We look to the past to tell us who we are, where we are, and how we got here from there. History is identity, and thus it is contested terrain. Whose story is going to be told, and who is going to do the telling?
The American narrative – the history of who we are, where we've been, and what it all may mean – has been evolving in its written form for some four hundred years. The dominant and privileged narrative has been one of freedom, abundance, progress, and triumph. This is the narrative that defines popular memory of the epic events of American history: westward expansion and the settlement of the continent; the Revolution and the founding of the Republic; the Civil War; and, increasingly, World War II as the ultimate expression of American power and idealism.
The work of American historians in the 20th century has progressively challenged this view. The history of the historians has undermined what Lincoln called “the dogmas of the quiet past.” The evolving narrative has become darker, more complex, and reveals profound disparities between ideals and realities. It challenges those who believe there is only one national narrative and only one version of the American experience.
[...] Franklin's electric rod smote the earth and out sprang George Washington. That Franklin electrified him with his rod, and henceforward these two conducted all policy negotiations, legislatures, and Thomas Jefferson, for his part, regarded Adams as impossible. hates Franklin, he hates Jay, he hates the French, he hates the English.” Rivalries and animosities among the Founders, accompanied by arguments over the character, meaning, and legacy of the Revolution fueled the bitter conflict between Federalists and Anti-Federalists, America's first political parties. [...]
[...] Culture Wars and the Teaching of the Past, pp. 17-18; New York See, for example, David Ramsay, History of the Revolution in South Carolina and Jeremy Belknap, History of New Hampshire, 1784-1792. See, for example, Hezekiah Niles, Principles and Acts of the Revolution in America and Jared Sparks, Diplomatic Correspondence of the American Revolution, 1829-1830. George Bancroft, 1800-1891, author of History of the United States volumes, published 1834-1874. As Secretary of the Navy, he established the Naval Academy at Annapolis. Minister to Britain, 1846-1849; Minister to Prussia, 1867-1874. [...]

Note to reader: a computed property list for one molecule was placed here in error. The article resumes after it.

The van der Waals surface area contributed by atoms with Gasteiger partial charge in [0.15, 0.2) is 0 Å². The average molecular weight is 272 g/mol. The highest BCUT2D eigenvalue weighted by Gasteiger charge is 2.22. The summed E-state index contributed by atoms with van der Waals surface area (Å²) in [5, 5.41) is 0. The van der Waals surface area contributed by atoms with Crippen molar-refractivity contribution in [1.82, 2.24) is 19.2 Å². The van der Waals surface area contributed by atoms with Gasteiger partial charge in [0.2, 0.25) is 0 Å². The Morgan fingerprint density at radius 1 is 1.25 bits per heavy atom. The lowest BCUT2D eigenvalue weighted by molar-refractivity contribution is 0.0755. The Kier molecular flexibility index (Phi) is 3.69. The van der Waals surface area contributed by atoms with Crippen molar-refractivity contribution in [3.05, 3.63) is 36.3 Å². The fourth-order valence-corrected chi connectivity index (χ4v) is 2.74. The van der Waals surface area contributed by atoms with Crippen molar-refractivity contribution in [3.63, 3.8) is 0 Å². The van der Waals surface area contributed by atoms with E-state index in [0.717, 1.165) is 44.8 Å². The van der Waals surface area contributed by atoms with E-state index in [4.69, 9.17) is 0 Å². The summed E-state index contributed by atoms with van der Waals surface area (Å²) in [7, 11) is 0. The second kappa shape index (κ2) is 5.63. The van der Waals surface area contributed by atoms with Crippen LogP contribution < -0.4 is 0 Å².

[...] It is also fair to say that the profession as a whole has failed to deal with the problem that it is not merely the that is at issue but also the When charges of “revisionism” were flung at historians during the 1990s history wars, the implication was that new interpretations were factitious, that recent work was not simply new but somehow “made The general public was more easily taken in by these slurs because historians still do not do a good job of explaining how they do what they do and how they have reached the conclusions they have. The Future of the Past Can the historian's history be the public's history? Popular memory of the American past is preoccupied with identity, with judgment, and with vindication, and the individual pursuit of this kind of understanding is shaped by age, class, race, ethnicity, gender, education, and personal experience. [...]
[...] Many of the most vital records were in distant English archives. Within the United States the necessary records remained largely in private hands or scattered through haphazard archival collections until well into the nineteenth century. Even when historians took the American Revolution its causes, heroes, and justification - as their subject, the focus remained local. Some source material at the local and state level could be found, and popular attachment to those communities had had a century and a half to develop whereas nation” was still an embryonic concept. [...]
[...] Framing the American Narrative We began with a need to justify why we were here. Our European ancestors were explaining why they had come, what they hoped to achieve, and what it all would mean, even as they waded ashore at Jamestown or Plymouth and confronted the dark, forbidding foreshore of a new world. The expectations of the new arrivals were conditioned by what they had left behind, the risks they had taken to get here, the hazards and sufferings of the journey. [...]
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